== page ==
RFE/RL: The International Energy Agency said today that European markets will not have any problems coping with the halt to Russian oil exports via Belarus. The Paris-based agency says all of the refineries in the region have stocks of several days. So is it all much ado about nothing -- for now, at least?
Leo Drollas: Well, at the moment it's not going to effect the European situation because Europe has stocks of oil to cover the loss of the Druzhba oil for 24 months. The EU has a requirement that each country must have 90 days' worth of imports in storage, so there's a lot of oil around in government-controlled storage to cope with such emergencies.
RFE/RL: Several countries get a good part of their oil from the Druzhba pipeline: Poland, Germany, Slovakia, the Czech Republic. Which ones are most dependent on the pipeline and so stand to lose out most in the event of a prolonged shutdown?
Drollas: Of the Western European countries, Germany is the most vulnerable. Of the former Eastern bloc countries, Poland would be. Germany gets about 20 percent of its imports from the Druzhba. Europe's as a whole, through this pipeline, are around 10 percent.
RFE/RL: Some industry experts here in Central Europe have been quoted as saying that if the shutdown lasts one week, no problem; two weeks, and we'll start to see higher prices at the gas station; three weeks or more, and it could get very interesting indeed. What scenarios do you see in the event of a prolonged shutdown?
Drollas: Europe has ample stocks to cover such an eventuality. 1.5 million barrels a day through the Druzhba pipeline is not a big deal in the overall picture.
RFE/RL: What alternative sources of oil and transport could European countries tap?
Drollas: Obviously, oil is very fungible and available throughout the world. There's excess capacity in the [Persian] Gulf, and no doubt supplies will be sought eventually if this dispute continues. Saudi Arabia itself has enough spare capacity to cover almost the complete loss of this oil -- not that it would want to do so, but there is capacity available. But of course, it is [a] long haul; it will take a long time to get to Europe. And the transportation would be much more expensive, of course.
To Moscow's Benefit?
RFE/RL: Do you see Russia's leverage on transit and consumer countries increasing over time, particularly as it builds new pipelines, such as one under the Baltic to Germany that will bypass both Poland and Belarus?
Drollas: I'm not so sure really [that] Moscow wants this. It doesn't see it as leverage. These are commercial transactions with the West and Russia needs the income. The dispute here with the transit countries has a historical basis; it's about old prices, if you like, that are too low. And somehow the pipelines taking gas and oil to the West got dragged into this dispute about how much these transit countries should pay for their own supplies.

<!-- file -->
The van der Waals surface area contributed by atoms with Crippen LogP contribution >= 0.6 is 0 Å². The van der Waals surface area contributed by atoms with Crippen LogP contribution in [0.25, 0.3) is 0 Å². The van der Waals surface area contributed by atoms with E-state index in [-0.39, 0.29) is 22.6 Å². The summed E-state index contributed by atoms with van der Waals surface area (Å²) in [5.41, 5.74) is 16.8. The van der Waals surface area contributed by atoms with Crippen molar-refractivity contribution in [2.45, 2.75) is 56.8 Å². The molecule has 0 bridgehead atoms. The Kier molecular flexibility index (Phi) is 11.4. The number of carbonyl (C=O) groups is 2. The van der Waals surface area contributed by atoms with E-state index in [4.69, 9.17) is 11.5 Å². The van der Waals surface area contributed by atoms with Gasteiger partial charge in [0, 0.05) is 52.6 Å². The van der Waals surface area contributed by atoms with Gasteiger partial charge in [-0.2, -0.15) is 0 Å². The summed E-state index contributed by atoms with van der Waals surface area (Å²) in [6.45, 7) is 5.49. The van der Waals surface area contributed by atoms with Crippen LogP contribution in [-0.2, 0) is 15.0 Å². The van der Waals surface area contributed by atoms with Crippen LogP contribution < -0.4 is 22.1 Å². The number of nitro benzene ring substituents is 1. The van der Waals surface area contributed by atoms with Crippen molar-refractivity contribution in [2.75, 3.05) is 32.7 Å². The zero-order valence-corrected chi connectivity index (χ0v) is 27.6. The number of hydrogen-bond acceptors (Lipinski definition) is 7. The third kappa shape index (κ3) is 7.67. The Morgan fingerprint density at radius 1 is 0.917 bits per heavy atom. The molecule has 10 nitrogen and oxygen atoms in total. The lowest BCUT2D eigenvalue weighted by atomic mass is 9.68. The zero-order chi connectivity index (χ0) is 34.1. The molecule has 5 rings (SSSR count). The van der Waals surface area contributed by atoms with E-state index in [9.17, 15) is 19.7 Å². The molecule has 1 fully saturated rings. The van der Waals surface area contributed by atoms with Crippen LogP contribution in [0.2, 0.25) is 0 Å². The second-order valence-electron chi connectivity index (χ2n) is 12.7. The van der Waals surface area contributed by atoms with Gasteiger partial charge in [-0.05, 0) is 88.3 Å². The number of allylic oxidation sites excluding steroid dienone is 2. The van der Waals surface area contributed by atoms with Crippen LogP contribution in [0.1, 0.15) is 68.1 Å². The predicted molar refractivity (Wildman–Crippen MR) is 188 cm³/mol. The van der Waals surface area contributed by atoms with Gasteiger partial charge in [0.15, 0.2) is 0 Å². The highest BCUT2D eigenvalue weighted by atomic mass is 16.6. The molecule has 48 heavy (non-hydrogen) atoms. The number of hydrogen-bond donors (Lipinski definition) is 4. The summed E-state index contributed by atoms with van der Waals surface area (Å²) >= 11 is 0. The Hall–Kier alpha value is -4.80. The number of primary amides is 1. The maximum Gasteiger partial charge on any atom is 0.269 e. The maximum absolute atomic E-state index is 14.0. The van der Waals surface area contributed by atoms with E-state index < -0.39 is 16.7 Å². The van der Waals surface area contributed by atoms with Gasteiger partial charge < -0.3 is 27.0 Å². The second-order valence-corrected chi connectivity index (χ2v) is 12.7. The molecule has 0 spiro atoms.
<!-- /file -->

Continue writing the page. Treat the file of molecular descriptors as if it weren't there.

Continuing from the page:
RFE/RL: Nonetheless, this dispute, as with the Ukrainian one last year, has sparked fresh calls in Europe to diversity its energy supplies in order to lessen its dependence on Russian oil and gas.
Drollas: That's the obvious conclusion, that Europe is too heavily dependent on supplies from Russia, both oil and gas. That's the obvious conclusion. But I wouldn't be so pessimistic about it, because Europe was paying commercial rates for its oil and gas, and as long as that continues, there is no reason why Russia should wish to block supplies. There are no great political disputes between Western Europe and Russia and there are not many that one can see over the horizon coming. I don't see it that pessimistically.
RFE/RL: Nevertheless, on January 10 the EU is due to unveil a white paper that calls for achieving greater energy-supply diversification. In particular, the paper will call for stronger ties to Norway, Algeria, and especially the Central Asian, Caucasian countries, and Turkey.
Drollas: The countries you mentioned, apart from Norway, have problems of their own as suppliers. And if Europe's idea of diversification is to import more oil and/or gas from the Middle East, for example, well that's not a particularly stable region at the moment. It's going through convulsions and might have a serious problem on its hands with the Iranian story. So it's all right for Europe to call for diversification, but unfortunately, the alternative supplies are from pretty volatile parts of the globe.
RFE/RL: To conclude, that EU white paper will also call for an "industrial revolution" in power generation, with greater promotion of renewable energy, nuclear power, and even coal that uses carbon-capture and -storage to limit greenhouse emissions. Do you believe such a strategy is feasible -- does Europe have the political will and resources to truly put a dent in its dependency on gas and oil?
Drollas: Well, it's a big question because there are lots of fuel there. If you're talking about nuclear, yes; nuclear is the one fuel in power generation that Europe can certainly go for. And it would enhance Europe's security, because the uranium-enrichment process is not so vulnerable to external threats.
A worker inspects a gas facility outside of Kyiv (epa file photo)
MURKY CONNECTIONS. A year after the so-called gas war between Moscow and Kyiv, energy transhipments from Russia to Europe via Ukraine remain a concern. On December 1, RFE/RL's Washington office hosted a briefing featuring Tom Mayne, an energy researcher for the London-based Global Witness. Mayne discussed the lack of transparency in the energy sectors of Ukraine, Russia, and gas supplier Turkmenistan.
LISTENListen to the entire briefing (about 60 minutes):
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